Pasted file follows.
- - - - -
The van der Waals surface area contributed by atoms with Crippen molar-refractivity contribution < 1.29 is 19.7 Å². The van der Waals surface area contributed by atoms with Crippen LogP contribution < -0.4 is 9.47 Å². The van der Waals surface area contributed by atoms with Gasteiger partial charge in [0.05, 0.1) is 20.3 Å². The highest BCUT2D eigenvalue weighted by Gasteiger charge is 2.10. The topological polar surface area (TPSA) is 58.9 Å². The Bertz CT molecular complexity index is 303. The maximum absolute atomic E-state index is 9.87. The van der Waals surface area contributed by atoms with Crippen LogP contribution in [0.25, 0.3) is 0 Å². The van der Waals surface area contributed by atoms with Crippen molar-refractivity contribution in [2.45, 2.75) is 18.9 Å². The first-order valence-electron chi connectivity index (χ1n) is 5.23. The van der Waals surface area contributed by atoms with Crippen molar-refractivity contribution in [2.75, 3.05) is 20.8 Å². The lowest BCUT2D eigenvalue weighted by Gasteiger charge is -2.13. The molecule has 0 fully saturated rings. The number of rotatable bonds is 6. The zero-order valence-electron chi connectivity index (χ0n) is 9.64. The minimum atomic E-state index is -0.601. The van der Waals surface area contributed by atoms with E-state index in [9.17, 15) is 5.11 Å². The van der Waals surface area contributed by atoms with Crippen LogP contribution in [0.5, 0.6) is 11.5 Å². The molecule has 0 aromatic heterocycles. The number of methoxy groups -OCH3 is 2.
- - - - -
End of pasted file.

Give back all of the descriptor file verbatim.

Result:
The van der Waals surface area contributed by atoms with Crippen molar-refractivity contribution < 1.29 is 19.7 Å². The van der Waals surface area contributed by atoms with Crippen LogP contribution < -0.4 is 9.47 Å². The van der Waals surface area contributed by atoms with Gasteiger partial charge in [0.05, 0.1) is 20.3 Å². The highest BCUT2D eigenvalue weighted by Gasteiger charge is 2.10. The topological polar surface area (TPSA) is 58.9 Å². The Bertz CT molecular complexity index is 303. The maximum absolute atomic E-state index is 9.87. The van der Waals surface area contributed by atoms with Crippen LogP contribution in [0.25, 0.3) is 0 Å². The van der Waals surface area contributed by atoms with Crippen molar-refractivity contribution in [2.45, 2.75) is 18.9 Å². The first-order valence-electron chi connectivity index (χ1n) is 5.23. The van der Waals surface area contributed by atoms with Crippen molar-refractivity contribution in [2.75, 3.05) is 20.8 Å². The lowest BCUT2D eigenvalue weighted by Gasteiger charge is -2.13. The molecule has 0 fully saturated rings. The number of rotatable bonds is 6. The zero-order valence-electron chi connectivity index (χ0n) is 9.64. The minimum atomic E-state index is -0.601. The van der Waals surface area contributed by atoms with E-state index in [9.17, 15) is 5.11 Å². The van der Waals surface area contributed by atoms with Crippen LogP contribution in [0.5, 0.6) is 11.5 Å². The molecule has 0 aromatic heterocycles. The number of methoxy groups -OCH3 is 2.